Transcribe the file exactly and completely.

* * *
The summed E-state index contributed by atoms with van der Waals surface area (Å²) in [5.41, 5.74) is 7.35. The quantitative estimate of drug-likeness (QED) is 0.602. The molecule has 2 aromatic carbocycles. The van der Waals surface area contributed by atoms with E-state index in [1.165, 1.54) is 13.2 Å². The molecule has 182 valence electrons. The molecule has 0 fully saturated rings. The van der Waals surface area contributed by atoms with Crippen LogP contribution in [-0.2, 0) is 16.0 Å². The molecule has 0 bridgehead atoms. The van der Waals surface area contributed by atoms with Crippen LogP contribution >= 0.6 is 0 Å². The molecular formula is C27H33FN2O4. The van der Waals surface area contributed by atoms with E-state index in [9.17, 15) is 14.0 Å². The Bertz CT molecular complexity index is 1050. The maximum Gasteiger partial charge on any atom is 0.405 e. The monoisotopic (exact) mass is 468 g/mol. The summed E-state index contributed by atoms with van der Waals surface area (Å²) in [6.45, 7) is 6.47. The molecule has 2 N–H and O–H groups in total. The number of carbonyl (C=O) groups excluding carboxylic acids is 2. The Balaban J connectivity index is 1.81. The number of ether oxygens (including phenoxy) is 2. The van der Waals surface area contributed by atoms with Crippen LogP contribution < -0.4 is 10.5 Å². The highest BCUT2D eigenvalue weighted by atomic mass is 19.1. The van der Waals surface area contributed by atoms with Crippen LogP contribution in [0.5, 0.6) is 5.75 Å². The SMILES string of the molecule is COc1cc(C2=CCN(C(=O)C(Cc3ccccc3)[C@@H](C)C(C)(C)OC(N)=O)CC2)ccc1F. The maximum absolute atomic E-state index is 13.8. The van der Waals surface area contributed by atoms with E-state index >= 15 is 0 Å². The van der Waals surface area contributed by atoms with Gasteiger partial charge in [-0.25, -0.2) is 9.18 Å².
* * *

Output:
The summed E-state index contributed by atoms with van der Waals surface area (Å²) in [5.41, 5.74) is 7.35. The quantitative estimate of drug-likeness (QED) is 0.602. The molecule has 2 aromatic carbocycles. The van der Waals surface area contributed by atoms with E-state index in [1.165, 1.54) is 13.2 Å². The molecule has 182 valence electrons. The molecule has 0 fully saturated rings. The van der Waals surface area contributed by atoms with Crippen LogP contribution in [-0.2, 0) is 16.0 Å². The molecule has 0 bridgehead atoms. The van der Waals surface area contributed by atoms with Crippen LogP contribution >= 0.6 is 0 Å². The molecular formula is C27H33FN2O4. The van der Waals surface area contributed by atoms with E-state index in [9.17, 15) is 14.0 Å². The Bertz CT molecular complexity index is 1050. The maximum Gasteiger partial charge on any atom is 0.405 e. The monoisotopic (exact) mass is 468 g/mol. The summed E-state index contributed by atoms with van der Waals surface area (Å²) in [6.45, 7) is 6.47. The molecule has 2 N–H and O–H groups in total. The number of carbonyl (C=O) groups excluding carboxylic acids is 2. The Balaban J connectivity index is 1.81. The number of ether oxygens (including phenoxy) is 2. The van der Waals surface area contributed by atoms with Crippen LogP contribution < -0.4 is 10.5 Å². The highest BCUT2D eigenvalue weighted by atomic mass is 19.1. The van der Waals surface area contributed by atoms with Crippen LogP contribution in [0.5, 0.6) is 5.75 Å². The SMILES string of the molecule is COc1cc(C2=CCN(C(=O)C(Cc3ccccc3)[C@@H](C)C(C)(C)OC(N)=O)CC2)ccc1F. The maximum absolute atomic E-state index is 13.8. The van der Waals surface area contributed by atoms with E-state index >= 15 is 0 Å². The van der Waals surface area contributed by atoms with Gasteiger partial charge in [-0.25, -0.2) is 9.18 Å².